The Modern Southern Garden: Three Essential Bees

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The Modern Southern Garden

The Profile

Three Essential Bees

The modern garden is one that thrives with minimal effort once established. If you choose the right plants & orchestrate their bloom time just so, it should put on a continuous show of lovely color & texture from spring to fall. Aside from pulling a few stray weeds, watering & applying a bit of fertilizer every so often, an hour or two each week is all that is needed to keep it looking its’ best. Garden insects will naturally visit whether they be friend or foe & many will claim your outdoor space as their home. It’s important to assess the types of regular visitors in order to keep foliage looking lush & buds growing in perfect time. Once flowers open, you may notice a flurry of activity ranging from unwanted wasps, flies & mosquitos to invited guests such as butterflies, moths & bees. Today’s tutorial takes a look into the vital role bees play in the ecosystem of your garden. They have long been praised as crucial pollinators & welcome visitors. Learn how to identify some of these savvy insects when they do drop in.

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{helpful advice}

How To Attract Bees Into The Garden

From spring to fall, it isn’t uncommon to see a flutter of activity near gardens filled with flowers. Bees are important in maintaining a healthy garden & there are many types that you may see buzzing about. Blooming flowers have long been the major attractor for their visit & you may even notice that they are partial to certain flowers. Learn about several types of bees & their characteristics so that you may identify them in your own green space.


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No. 1

The Carpenter Bee

Carpenter bees are fast flying, solitary bees that may be identified by their smooth, black abdomen & head with a fuzzy yellow thorax measuring approximately 1-inch in length. Their legs are furry as well. Although females have the capability to sting, they generally do not & males are not capable of doing so at all. Carpenter bees have long been considered unwelcome visitors as they can be destructive to wood decks, siding & other home structures which is where they choose to carve out their nests. However, carpenter bees are good pollinators which is why I’m giving them the green thumb up. 

No. 2

The Bumblebee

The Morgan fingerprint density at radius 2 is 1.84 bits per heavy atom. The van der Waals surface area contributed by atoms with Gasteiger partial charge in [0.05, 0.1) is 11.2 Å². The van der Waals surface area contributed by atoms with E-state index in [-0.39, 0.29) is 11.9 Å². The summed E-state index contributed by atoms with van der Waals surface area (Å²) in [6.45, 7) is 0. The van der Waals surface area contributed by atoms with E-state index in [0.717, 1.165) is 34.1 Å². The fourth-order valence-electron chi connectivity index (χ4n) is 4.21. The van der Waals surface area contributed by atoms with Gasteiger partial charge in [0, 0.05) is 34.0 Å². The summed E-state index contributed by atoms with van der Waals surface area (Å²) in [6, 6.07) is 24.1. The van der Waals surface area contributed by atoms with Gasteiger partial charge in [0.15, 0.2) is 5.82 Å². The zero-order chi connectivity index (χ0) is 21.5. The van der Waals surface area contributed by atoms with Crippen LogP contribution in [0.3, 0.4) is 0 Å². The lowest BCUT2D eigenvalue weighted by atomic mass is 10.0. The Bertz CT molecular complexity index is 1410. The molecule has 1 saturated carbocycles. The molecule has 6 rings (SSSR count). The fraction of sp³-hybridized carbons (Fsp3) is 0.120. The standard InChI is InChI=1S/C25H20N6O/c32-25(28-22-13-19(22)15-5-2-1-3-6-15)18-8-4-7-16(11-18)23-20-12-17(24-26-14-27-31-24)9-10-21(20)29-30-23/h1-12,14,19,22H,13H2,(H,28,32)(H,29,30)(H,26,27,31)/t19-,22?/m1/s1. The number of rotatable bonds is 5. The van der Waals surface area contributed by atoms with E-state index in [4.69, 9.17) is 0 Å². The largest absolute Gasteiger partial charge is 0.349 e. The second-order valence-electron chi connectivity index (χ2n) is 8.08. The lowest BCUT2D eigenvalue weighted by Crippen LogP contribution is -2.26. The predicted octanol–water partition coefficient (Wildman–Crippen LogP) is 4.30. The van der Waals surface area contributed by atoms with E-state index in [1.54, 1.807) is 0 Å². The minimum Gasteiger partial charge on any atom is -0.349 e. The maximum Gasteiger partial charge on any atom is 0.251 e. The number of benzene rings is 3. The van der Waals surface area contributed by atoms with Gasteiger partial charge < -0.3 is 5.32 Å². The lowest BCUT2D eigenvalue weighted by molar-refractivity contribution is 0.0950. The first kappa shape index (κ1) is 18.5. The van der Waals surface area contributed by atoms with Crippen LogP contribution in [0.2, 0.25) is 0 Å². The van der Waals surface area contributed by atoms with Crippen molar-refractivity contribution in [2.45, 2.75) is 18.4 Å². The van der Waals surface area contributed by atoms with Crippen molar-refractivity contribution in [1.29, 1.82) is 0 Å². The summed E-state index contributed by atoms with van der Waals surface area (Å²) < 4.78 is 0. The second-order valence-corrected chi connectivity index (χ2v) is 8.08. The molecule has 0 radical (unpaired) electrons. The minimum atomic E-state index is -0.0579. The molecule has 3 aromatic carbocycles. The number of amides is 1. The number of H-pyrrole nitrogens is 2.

One of the most recognizable bees is probably the bumblebee. It may be identified by a fuzzy head, abdomen & thorax. Some types have yellow on the head & the face while others sport the notable contrasting yellow & black bands throughout. Bumblebees measure approximately 1 to 1 1/2-inches long & prefer to build nests in compost or wood piles & abandoned vermin holes. Unlike carpenter bees, bumblebees are social insects with a queen as the focus of each colony. Bumblebees are excellent pollinators as the vibration of their wings alone allow pollen to release from flowers. They also have a pollen basket on their legs capable of holding large quantities at a time. Female bumblebees can sting but usually do not unless their nest is threatened. It should be noted that male bees across all species do not have stingers.

No. 3

The Honey Bee

There are many types of honeybees with the Western Honey Bee standing out as one of the most common. They are a social bee & build their perennial nests from wax which is in turn used to store the honey that is produced by the vast colonies that return to swarm in the same location year after year. The Western Honey Bee may be identified by soft gold & black bands around the body with a fuzzy thorax & head. Within each hive, honeybees are classified as either a worker, drone or the queen. The honeybee alone sustains many industries ranging from candle making & lip balm to the honey produced for food consumption. 

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About Rebecca Gordon

* Southern Born * Southern Bred * Tailgate Queen * Football Fanatic * Buttermilk Lipstick Culinary & Entertaining Techniques Instructor * Cooking & Baking Tutorials * Media Personality * Baking & Pastry Artist * Gardener * Runner * Retainer of Useless Pop Culture One Liners * Terrible Dancer * Even Worse Singer * * * * * * * * * * * * * * * * * Rebecca Gordon shares over 20 years of cooking knowledge in the instructional filled original editorial content on Buttermilk Lipstick as well as the cooking class format videos that can be found on her YouTube channel through regular collaboration with numerous media outlets. Gordon draws from an extensive background in corporate publishing spanning over 13 years on both the business and editorial side focusing on women’s southern lifestyle. She is a classically trained pastry chef and draws from fine dining restaurant experience from a James Beard award winning chef as well as her southern roots upbringing to share cooking, entertaining & style content relevant to today’s modern woman.

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